Social media is about more than sharing memes and catching up with friends and family — it's become an invaluable tool for job seekers and recruiters alike. Whether you're new to these platforms or you're a digital native who grew up with them, knowing how to effectively craft your profile can have significant impacts on your job searching journey.

But why is social media important to employers in the first place?

Why Is Social Media Important in a Job Search?

Each social media profile is a collection of posts, images and videos the individual shared to express themselves. For employers, this offers a quick and easy way to gain insight into who their prospective candidates are.

As a job seeker, your active presence on platforms like Instagram and Facebook, as well as more professional ones like LinkedIn, is your first impression with recruiters. In fact, a staggering 84% of organizations use social media to recruit new talent, according to Zippia. How exactly?

How Employers Use Social Media

You've likely heard of the term "social media screening" when it comes to the application process — but what does that really mean? While standards and procedures vary by employer, a social media screening typically involves hiring managers scanning through your social media profiles before making a hiring decision or even setting up an interview.

During this process, they're likely checking your accounts across the three main platforms: LinkedIn, Facebook and X. Any questionable posts that showcase extreme viewpoints, dangerous or obscene behavior or other unprofessional activities are likely going to raise some eyebrows at the very least, if not squander your chances at a position.

So how do you use social media to your advantage and prevent any potential misgivings?

Top 5 Tips To Secure a Job With Social Media

Here are 5 tips to help you leverage social media in your job search:

1. Keep Your Profile Clean and Professional
Instead of scrubbing your profile from the internet, try scrubbing it clean of any "offensive" content that could dissuade potential employers. In addition to deleting or hiding old posts, you should also consider what you share moving forward to ensure you're seen in a positive light.

2. Update Your Skills and Experience
As you go through your social media profiles, be sure to update your skills and experience. This is essential for professional networking platforms like LinkedIn, as they act as a digital resume or portfolio. Any time you gain a new certification or learn a new skill, be sure to include it in your bio or "About You" section.

3. Start Networking and Making Connections
One of the best ways to use social media in job searching is as it's intended: as a networking tool. Build as many connections as possible across different platforms, because you never know when or where the next opportunity could arise.

4. Research and Follow Potential Companies
Just like employers, you should also be using social media to find out more about the companies you apply to. Not only will engaging with their posts show interest, but reading their blogs and viewing their content can help you gain a better understanding of the company itself.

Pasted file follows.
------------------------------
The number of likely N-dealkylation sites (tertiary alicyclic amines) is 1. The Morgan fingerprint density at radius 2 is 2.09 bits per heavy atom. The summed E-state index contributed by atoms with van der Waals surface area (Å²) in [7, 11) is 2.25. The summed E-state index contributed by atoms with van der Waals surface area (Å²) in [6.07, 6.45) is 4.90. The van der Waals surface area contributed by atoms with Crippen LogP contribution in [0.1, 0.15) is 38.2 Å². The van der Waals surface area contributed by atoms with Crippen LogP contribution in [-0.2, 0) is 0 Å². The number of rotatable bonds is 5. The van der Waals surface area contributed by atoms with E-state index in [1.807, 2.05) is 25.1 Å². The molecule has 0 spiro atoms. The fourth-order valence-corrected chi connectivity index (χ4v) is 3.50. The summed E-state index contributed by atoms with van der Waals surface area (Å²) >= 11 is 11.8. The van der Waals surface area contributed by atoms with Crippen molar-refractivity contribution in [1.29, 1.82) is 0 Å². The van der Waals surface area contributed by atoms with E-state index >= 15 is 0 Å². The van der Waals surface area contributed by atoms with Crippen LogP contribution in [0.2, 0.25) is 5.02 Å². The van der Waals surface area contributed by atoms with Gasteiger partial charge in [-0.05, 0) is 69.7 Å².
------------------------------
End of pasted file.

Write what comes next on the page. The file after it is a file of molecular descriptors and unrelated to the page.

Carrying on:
5. Send Personalized Messages
Finally, when you're ready to pull the trigger and apply to a position, don't be afraid to send a personalized message to the hiring manager or anyone else you may know on the hiring team. While you don't want to come across as pushy or overbearing, a well-written note can go a long way in keeping your name top-of-mind for employers.


A solid resume can be your golden ticket to the dream job you've always wanted, but many job seekers today aren't sure where to start with theirs — especially if they've been out of the market for some time. Fortunately, it's not too difficult to craft an effective resume that highlights your accomplishments, skills and experience. But before we dive into how you can do that, it's important to cover what you should and shouldn't include in your resume.

The appearance of the U.S. Department of Defense (DoD) visual information does not imply or constitute DoD endorsement.The appearance of the U.S. Department of Defense (DoD) visual information does not imply or constitute DoD endorsement.

What should you include in your resume?
When you think of what to put down in your resume, you likely think of your work experience, skillsets and specific achievements in your career so far. While these are all important, you don't have to include everything.

To understand what should and shouldn't go in your resume, it's easier to highlight a few things that are better left out, such as:

  • Personal information, like an address or date of birth.
  • High school details (unless you're a recent graduate).
  • References (including the redundant phrase, "References available upon request").
  • Irrelevant or outdated work experience.

Not only do these take up valuable real estate, but some can even work against you, showing a lack of (or unrelated) experience.

Top 5 tips to land the job
Without further ado, here are our top five tips for creating the perfect resume:

1. Look for keywords in the posting